First of all, Happy Book Day, everyone! Today, in Spain, to commemorate the death of two great authors: Miguel De Cervantes and William Shakespeare, we celebrate Book Day. Some special readings are scheduled in big cities, as well as contests some promotions. But what makes this day special is we get to celebrate we have books and everything related to them. I myself will buy a book at a local bookshop today 🙂
Back to the TTT Feature. Here we go!
Top Ten Tuesday is an original feature/weekly meme created here at The Broke and the Bookish. This feature was created because we are particularly fond of lists here at The Broke and the Bookish. We’d love to share our lists with other bookish folks and would LOVE to see your top ten lists!
I’ll divide this one into two: the five books I thought I’d like more and the five books I thought I’d like less.
BOOKS I THOUGHT I’D LIKE MORE
1. Little Women by Louisa May Alcott
I loved excerpts from it, but mostly, it got on my nerves. How a woman had to be and how they suffered to fit into a description that aimed at perfection – from a man’s point of view -and was practically impossible was just too much.
2. The Year of the Flood by Margaret Atwood
I thought I’d like everything about this book, but as you know I’m a not a big sci-fi fan. Totally my fault.
3. Arthur and George by Julian Barnes
My professor recommended this one to me. It was dense and slow and although I like the idea of the book now that I’ve already read it, it was not easy.
4. A Question of Identity by Susan Hill
I had no idea Susan Hill had a detective series which I thought I’d love, but it was not really my cup of tea. I think had I red the previous installments, I’d had enjoyed this more.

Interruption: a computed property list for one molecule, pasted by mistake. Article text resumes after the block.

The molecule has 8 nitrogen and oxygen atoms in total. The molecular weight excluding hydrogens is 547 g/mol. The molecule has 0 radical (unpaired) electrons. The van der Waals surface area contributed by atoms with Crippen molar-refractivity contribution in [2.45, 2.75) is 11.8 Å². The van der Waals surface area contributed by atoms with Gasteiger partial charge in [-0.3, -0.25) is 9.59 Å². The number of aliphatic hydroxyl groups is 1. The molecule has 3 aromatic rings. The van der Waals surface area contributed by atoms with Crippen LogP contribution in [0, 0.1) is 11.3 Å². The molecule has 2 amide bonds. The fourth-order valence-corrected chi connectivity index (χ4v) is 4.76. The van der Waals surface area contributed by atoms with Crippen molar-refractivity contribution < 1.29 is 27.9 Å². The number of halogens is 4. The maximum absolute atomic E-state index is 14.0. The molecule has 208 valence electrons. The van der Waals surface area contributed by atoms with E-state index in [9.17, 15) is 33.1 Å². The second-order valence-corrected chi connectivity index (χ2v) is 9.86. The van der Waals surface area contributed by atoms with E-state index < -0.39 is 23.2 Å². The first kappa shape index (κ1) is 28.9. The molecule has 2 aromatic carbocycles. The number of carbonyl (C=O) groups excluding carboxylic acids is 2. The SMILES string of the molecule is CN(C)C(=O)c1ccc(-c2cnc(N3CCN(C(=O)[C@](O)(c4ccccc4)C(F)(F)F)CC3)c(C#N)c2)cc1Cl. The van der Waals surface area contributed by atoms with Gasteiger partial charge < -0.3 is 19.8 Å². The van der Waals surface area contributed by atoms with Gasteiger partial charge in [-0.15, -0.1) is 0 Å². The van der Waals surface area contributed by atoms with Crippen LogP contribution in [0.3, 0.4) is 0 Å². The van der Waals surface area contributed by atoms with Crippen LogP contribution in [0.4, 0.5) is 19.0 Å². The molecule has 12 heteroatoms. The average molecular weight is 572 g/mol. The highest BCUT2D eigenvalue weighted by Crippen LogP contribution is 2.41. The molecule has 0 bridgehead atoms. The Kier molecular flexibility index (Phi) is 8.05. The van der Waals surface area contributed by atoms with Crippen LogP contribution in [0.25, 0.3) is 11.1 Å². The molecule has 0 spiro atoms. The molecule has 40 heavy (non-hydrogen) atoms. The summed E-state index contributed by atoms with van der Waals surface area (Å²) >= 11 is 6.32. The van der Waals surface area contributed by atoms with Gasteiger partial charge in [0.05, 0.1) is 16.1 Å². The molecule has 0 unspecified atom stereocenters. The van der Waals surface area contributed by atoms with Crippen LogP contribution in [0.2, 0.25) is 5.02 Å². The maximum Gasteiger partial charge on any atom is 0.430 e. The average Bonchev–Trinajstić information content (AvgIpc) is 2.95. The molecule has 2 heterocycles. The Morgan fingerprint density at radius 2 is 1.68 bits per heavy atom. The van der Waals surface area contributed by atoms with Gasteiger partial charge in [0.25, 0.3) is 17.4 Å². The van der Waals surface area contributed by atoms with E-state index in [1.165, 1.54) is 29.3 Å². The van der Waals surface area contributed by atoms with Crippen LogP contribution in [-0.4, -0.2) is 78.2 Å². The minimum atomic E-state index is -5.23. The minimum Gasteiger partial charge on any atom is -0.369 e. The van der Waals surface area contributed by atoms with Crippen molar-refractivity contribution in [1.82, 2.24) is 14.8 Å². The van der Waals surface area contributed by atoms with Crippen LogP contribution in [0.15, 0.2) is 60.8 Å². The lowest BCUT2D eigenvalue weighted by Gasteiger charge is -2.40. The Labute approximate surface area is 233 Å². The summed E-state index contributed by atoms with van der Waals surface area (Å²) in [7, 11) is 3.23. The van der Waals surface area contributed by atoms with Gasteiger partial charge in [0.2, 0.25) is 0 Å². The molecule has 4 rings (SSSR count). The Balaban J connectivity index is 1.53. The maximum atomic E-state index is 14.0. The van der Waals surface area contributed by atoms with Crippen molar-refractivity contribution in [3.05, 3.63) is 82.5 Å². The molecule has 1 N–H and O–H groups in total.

5. Cloud Atlas by David Mitchell
This simply didn’t work for me in that inexplicable way sometimes books don’t work.
BOOKS I THOUGHT I’D LIKE LESS
1. Postmortem by Patricia Cornwell
I knew I was going to like it, but not that I’d become an addict to Cornwell’s novels in complete admiration for Dr. Kay Scarpetta.
2. Howards End by E.M. Forster
The prose in this novel is more beautiful than you can imagine and the quirk Schlegel sisters more fun than you would think.
3. Death Comes to Pemberly by P.D James
I didn’t like Pride and Prejudice at all but James twisted their personalities and the plot to make a perfect postmodernist revision of Elizabeth and Darcy’s romance.
4. Alias Grace by Margaret Atwood
I love Atwood so I thought this one would be great, but it was more than that. It is one of the most complex and richer novels at a psycholigical lever I’ve ever read. A masterpiece.
5. When Will There Be Good News by Kate Atkinson
My professor first told me about Atkinson three years ago. I decided to try this one and I don’t think I’ve experienced this immediate love for a book since I discovered Sherlock Holmes when I was 11.